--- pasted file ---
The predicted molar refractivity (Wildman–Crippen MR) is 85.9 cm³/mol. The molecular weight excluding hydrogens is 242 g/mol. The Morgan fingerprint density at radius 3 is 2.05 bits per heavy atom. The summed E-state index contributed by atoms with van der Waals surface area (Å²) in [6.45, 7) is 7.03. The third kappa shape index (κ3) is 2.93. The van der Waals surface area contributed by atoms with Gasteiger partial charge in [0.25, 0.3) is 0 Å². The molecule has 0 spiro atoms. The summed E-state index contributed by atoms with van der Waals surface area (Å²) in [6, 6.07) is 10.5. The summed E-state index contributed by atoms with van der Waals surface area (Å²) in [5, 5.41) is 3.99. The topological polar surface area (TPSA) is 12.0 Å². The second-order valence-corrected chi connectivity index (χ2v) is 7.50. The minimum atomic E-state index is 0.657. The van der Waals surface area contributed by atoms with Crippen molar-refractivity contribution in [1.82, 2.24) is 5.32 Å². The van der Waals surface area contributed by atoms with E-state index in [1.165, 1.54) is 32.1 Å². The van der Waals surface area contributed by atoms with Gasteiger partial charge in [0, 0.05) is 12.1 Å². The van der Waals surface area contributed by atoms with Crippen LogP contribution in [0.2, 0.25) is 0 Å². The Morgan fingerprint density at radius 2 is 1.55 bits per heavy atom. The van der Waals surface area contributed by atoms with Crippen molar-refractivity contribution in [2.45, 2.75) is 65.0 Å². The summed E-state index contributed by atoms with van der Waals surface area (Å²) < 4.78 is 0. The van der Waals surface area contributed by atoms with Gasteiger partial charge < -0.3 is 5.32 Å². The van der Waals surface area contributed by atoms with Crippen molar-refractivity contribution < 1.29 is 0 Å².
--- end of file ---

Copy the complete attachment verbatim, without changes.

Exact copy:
The predicted molar refractivity (Wildman–Crippen MR) is 85.9 cm³/mol. The molecular weight excluding hydrogens is 242 g/mol. The Morgan fingerprint density at radius 3 is 2.05 bits per heavy atom. The summed E-state index contributed by atoms with van der Waals surface area (Å²) in [6.45, 7) is 7.03. The third kappa shape index (κ3) is 2.93. The van der Waals surface area contributed by atoms with Gasteiger partial charge in [0.25, 0.3) is 0 Å². The molecule has 0 spiro atoms. The summed E-state index contributed by atoms with van der Waals surface area (Å²) in [6, 6.07) is 10.5. The summed E-state index contributed by atoms with van der Waals surface area (Å²) in [5, 5.41) is 3.99. The topological polar surface area (TPSA) is 12.0 Å². The second-order valence-corrected chi connectivity index (χ2v) is 7.50. The minimum atomic E-state index is 0.657. The van der Waals surface area contributed by atoms with Crippen molar-refractivity contribution in [1.82, 2.24) is 5.32 Å². The van der Waals surface area contributed by atoms with E-state index in [1.165, 1.54) is 32.1 Å². The van der Waals surface area contributed by atoms with Gasteiger partial charge in [0, 0.05) is 12.1 Å². The van der Waals surface area contributed by atoms with Crippen LogP contribution in [0.2, 0.25) is 0 Å². The Morgan fingerprint density at radius 2 is 1.55 bits per heavy atom. The van der Waals surface area contributed by atoms with Crippen molar-refractivity contribution in [2.45, 2.75) is 65.0 Å². The summed E-state index contributed by atoms with van der Waals surface area (Å²) < 4.78 is 0. The van der Waals surface area contributed by atoms with Gasteiger partial charge < -0.3 is 5.32 Å². The van der Waals surface area contributed by atoms with Crippen molar-refractivity contribution < 1.29 is 0 Å².